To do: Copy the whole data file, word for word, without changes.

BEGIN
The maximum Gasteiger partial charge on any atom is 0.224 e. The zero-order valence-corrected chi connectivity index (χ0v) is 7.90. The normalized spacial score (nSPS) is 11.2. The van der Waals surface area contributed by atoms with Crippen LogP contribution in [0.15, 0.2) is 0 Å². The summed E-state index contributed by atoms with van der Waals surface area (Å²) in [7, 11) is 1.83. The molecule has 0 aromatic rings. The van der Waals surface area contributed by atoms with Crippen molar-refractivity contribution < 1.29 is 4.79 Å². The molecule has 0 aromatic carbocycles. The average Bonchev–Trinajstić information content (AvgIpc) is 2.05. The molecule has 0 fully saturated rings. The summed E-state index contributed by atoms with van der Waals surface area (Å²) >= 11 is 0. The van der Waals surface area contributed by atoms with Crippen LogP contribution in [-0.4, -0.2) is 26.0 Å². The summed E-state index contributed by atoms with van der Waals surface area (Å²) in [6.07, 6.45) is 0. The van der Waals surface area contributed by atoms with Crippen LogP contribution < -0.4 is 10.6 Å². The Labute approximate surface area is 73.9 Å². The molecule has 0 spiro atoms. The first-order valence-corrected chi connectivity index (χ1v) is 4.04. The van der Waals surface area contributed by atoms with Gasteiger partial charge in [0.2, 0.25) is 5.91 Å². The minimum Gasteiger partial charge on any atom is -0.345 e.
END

The maximum Gasteiger partial charge on any atom is 0.224 e. The zero-order valence-corrected chi connectivity index (χ0v) is 7.90. The normalized spacial score (nSPS) is 11.2. The van der Waals surface area contributed by atoms with Crippen LogP contribution in [0.15, 0.2) is 0 Å². The summed E-state index contributed by atoms with van der Waals surface area (Å²) in [7, 11) is 1.83. The molecule has 0 aromatic rings. The van der Waals surface area contributed by atoms with Crippen molar-refractivity contribution < 1.29 is 4.79 Å². The molecule has 0 aromatic carbocycles. The average Bonchev–Trinajstić information content (AvgIpc) is 2.05. The molecule has 0 fully saturated rings. The summed E-state index contributed by atoms with van der Waals surface area (Å²) >= 11 is 0. The van der Waals surface area contributed by atoms with Crippen LogP contribution in [-0.4, -0.2) is 26.0 Å². The summed E-state index contributed by atoms with van der Waals surface area (Å²) in [6.07, 6.45) is 0. The van der Waals surface area contributed by atoms with Crippen LogP contribution < -0.4 is 10.6 Å². The Labute approximate surface area is 73.9 Å². The molecule has 0 spiro atoms. The first-order valence-corrected chi connectivity index (χ1v) is 4.04. The van der Waals surface area contributed by atoms with Gasteiger partial charge in [0.2, 0.25) is 5.91 Å². The minimum Gasteiger partial charge on any atom is -0.345 e.